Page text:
You should have at least one keyword in the domain name, but no more than four, and you should keep it to a length of no more than 20-25 consecutive letters (skip hyphens and the numbers – they’ll confuse your customers when trying to remember what to type into their browsers).
Ideally, it should be 10 or fewer, but those can be hard to come by, so just try to stick to the mantra that “less is more” and leave the majority of your search engine optimization efforts up to the web site content and design.
4. Buying a domain name is the same as buying web hosting.
This is actually one of the most common myths about domain names that I hear from clients seeking web design services. They have a great domain name, so they don’t understand why they need to purchase additional services for to get started programming their online store.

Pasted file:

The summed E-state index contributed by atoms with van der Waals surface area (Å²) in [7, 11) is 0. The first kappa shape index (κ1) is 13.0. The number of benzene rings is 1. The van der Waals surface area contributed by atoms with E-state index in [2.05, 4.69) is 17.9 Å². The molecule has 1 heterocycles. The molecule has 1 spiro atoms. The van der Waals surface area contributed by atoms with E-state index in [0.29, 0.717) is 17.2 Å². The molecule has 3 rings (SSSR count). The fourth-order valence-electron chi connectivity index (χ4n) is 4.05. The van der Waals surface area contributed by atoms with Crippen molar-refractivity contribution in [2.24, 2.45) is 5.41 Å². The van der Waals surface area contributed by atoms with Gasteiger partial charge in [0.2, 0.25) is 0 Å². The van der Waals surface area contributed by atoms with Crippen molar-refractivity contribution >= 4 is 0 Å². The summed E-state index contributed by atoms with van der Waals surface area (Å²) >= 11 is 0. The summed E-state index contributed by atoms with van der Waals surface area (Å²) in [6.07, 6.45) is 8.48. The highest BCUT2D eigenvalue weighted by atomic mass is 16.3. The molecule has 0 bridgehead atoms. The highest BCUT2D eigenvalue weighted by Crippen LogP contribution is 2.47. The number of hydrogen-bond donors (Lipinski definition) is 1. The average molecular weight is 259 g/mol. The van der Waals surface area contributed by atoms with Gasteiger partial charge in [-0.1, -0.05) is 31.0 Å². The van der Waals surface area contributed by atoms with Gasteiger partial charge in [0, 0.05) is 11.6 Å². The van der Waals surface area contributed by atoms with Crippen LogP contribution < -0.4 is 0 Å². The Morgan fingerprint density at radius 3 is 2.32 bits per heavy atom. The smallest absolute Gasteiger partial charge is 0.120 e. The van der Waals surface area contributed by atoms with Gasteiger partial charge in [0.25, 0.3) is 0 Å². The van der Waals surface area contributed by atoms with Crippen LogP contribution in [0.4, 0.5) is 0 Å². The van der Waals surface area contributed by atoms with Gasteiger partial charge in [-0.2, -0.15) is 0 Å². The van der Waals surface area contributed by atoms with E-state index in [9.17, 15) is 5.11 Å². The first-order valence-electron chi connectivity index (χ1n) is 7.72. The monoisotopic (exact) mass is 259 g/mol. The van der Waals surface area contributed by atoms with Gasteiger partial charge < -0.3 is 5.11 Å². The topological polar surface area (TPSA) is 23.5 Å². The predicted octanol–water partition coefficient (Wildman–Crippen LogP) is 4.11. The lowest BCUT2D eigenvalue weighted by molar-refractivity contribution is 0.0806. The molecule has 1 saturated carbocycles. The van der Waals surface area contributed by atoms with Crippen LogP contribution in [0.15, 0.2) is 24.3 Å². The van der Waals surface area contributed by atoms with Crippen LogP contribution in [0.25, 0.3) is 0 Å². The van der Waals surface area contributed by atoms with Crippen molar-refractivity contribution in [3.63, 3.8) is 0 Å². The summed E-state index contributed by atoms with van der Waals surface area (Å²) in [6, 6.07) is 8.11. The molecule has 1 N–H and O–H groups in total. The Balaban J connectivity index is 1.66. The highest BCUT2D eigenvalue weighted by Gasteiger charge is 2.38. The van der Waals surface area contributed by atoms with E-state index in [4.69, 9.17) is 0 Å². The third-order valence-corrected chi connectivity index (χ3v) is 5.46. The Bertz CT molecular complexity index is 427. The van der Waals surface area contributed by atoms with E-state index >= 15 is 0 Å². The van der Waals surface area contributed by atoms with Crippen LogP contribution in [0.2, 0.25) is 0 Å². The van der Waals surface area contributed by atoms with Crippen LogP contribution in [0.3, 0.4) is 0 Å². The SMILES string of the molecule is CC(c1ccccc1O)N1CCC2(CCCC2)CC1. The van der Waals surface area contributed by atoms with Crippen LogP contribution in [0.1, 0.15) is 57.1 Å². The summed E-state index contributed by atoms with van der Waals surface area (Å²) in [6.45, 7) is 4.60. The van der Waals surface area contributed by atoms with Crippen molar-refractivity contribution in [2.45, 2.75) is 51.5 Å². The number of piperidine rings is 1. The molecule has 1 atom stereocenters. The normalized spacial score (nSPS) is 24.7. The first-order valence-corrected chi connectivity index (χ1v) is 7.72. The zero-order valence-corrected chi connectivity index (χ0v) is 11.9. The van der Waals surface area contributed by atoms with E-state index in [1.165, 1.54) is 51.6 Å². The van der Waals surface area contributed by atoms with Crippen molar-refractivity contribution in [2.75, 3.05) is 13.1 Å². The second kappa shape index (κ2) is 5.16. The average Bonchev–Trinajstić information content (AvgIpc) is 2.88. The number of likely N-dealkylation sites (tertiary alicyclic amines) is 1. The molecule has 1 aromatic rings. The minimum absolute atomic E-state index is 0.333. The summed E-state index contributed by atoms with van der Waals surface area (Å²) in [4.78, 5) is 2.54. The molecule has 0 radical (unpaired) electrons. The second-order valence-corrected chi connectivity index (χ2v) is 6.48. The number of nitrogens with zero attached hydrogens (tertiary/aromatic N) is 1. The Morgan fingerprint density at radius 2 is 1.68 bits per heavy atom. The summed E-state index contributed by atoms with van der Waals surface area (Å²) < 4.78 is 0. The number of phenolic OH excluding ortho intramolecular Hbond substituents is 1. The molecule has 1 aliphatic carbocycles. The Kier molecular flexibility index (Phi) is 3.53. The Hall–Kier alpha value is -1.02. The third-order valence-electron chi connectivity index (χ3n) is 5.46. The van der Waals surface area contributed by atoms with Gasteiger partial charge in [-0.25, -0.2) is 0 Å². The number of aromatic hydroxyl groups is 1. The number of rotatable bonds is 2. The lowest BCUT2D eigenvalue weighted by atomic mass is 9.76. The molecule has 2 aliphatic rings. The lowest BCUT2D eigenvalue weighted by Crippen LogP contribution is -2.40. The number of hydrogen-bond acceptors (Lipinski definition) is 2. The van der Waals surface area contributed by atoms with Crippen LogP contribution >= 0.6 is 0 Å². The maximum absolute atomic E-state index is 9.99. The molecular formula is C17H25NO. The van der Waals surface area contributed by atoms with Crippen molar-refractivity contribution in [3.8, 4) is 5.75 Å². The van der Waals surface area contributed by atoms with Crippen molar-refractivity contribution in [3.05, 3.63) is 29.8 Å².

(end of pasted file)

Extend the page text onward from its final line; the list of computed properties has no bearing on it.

The reality is that web site hosting and domain names are two completely different services. If a domain name is the sign hanging on your storefront, a web host company is the landlord of your store’s actual space, to whom you pay rent every month in order to keep your business in that space.
Web hosting companies literally rent out space on their very, very large computers, called servers. When your site is done, you or your designer will put the files that make up your web site – the pages, the graphics, and anything else it might need – onto that server.
Purchasing the perfect hosting plan should also be inexpensive and uncomplicated, but it is involved enough to be a subject for an entirely different how-to guide, and does require a slightly greater understanding of technical specifications.